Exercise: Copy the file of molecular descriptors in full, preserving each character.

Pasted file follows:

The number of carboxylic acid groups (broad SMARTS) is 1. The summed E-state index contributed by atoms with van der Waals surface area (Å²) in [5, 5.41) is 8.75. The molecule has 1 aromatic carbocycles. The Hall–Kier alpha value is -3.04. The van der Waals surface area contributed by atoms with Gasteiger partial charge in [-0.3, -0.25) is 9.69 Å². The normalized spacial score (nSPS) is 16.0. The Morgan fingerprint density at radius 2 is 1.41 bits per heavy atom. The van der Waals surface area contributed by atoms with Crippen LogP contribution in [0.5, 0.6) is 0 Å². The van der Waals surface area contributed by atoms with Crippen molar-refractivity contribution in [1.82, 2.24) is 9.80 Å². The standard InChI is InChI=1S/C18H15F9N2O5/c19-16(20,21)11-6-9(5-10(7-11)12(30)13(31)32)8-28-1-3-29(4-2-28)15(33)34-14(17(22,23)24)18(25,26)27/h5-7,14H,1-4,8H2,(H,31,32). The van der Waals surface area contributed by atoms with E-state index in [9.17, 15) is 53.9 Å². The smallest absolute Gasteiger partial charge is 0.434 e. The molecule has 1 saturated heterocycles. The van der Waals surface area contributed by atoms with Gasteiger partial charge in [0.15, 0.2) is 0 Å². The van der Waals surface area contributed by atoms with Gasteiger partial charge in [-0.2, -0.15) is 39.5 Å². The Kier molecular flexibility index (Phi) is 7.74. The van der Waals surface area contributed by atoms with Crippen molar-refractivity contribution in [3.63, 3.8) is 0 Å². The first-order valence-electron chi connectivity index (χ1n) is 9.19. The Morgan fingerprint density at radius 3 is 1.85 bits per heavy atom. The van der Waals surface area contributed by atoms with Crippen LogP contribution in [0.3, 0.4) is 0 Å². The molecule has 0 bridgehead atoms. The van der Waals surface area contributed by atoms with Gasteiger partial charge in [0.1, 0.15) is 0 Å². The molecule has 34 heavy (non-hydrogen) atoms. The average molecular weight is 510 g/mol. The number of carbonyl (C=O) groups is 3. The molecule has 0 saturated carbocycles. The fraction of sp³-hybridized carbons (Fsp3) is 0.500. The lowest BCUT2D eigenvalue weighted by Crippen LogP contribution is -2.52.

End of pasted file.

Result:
The number of carboxylic acid groups (broad SMARTS) is 1. The summed E-state index contributed by atoms with van der Waals surface area (Å²) in [5, 5.41) is 8.75. The molecule has 1 aromatic carbocycles. The Hall–Kier alpha value is -3.04. The van der Waals surface area contributed by atoms with Gasteiger partial charge in [-0.3, -0.25) is 9.69 Å². The normalized spacial score (nSPS) is 16.0. The Morgan fingerprint density at radius 2 is 1.41 bits per heavy atom. The van der Waals surface area contributed by atoms with Crippen LogP contribution in [0.5, 0.6) is 0 Å². The van der Waals surface area contributed by atoms with Crippen molar-refractivity contribution in [1.82, 2.24) is 9.80 Å². The standard InChI is InChI=1S/C18H15F9N2O5/c19-16(20,21)11-6-9(5-10(7-11)12(30)13(31)32)8-28-1-3-29(4-2-28)15(33)34-14(17(22,23)24)18(25,26)27/h5-7,14H,1-4,8H2,(H,31,32). The van der Waals surface area contributed by atoms with E-state index in [9.17, 15) is 53.9 Å². The smallest absolute Gasteiger partial charge is 0.434 e. The molecule has 1 saturated heterocycles. The van der Waals surface area contributed by atoms with Gasteiger partial charge in [0.15, 0.2) is 0 Å². The van der Waals surface area contributed by atoms with Gasteiger partial charge in [-0.2, -0.15) is 39.5 Å². The Kier molecular flexibility index (Phi) is 7.74. The van der Waals surface area contributed by atoms with Crippen molar-refractivity contribution in [3.63, 3.8) is 0 Å². The first-order valence-electron chi connectivity index (χ1n) is 9.19. The Morgan fingerprint density at radius 3 is 1.85 bits per heavy atom. The van der Waals surface area contributed by atoms with Crippen LogP contribution in [0.3, 0.4) is 0 Å². The molecule has 0 bridgehead atoms. The van der Waals surface area contributed by atoms with Gasteiger partial charge in [0.1, 0.15) is 0 Å². The molecule has 34 heavy (non-hydrogen) atoms. The average molecular weight is 510 g/mol. The number of carbonyl (C=O) groups is 3. The molecule has 0 saturated carbocycles. The fraction of sp³-hybridized carbons (Fsp3) is 0.500. The lowest BCUT2D eigenvalue weighted by Crippen LogP contribution is -2.52.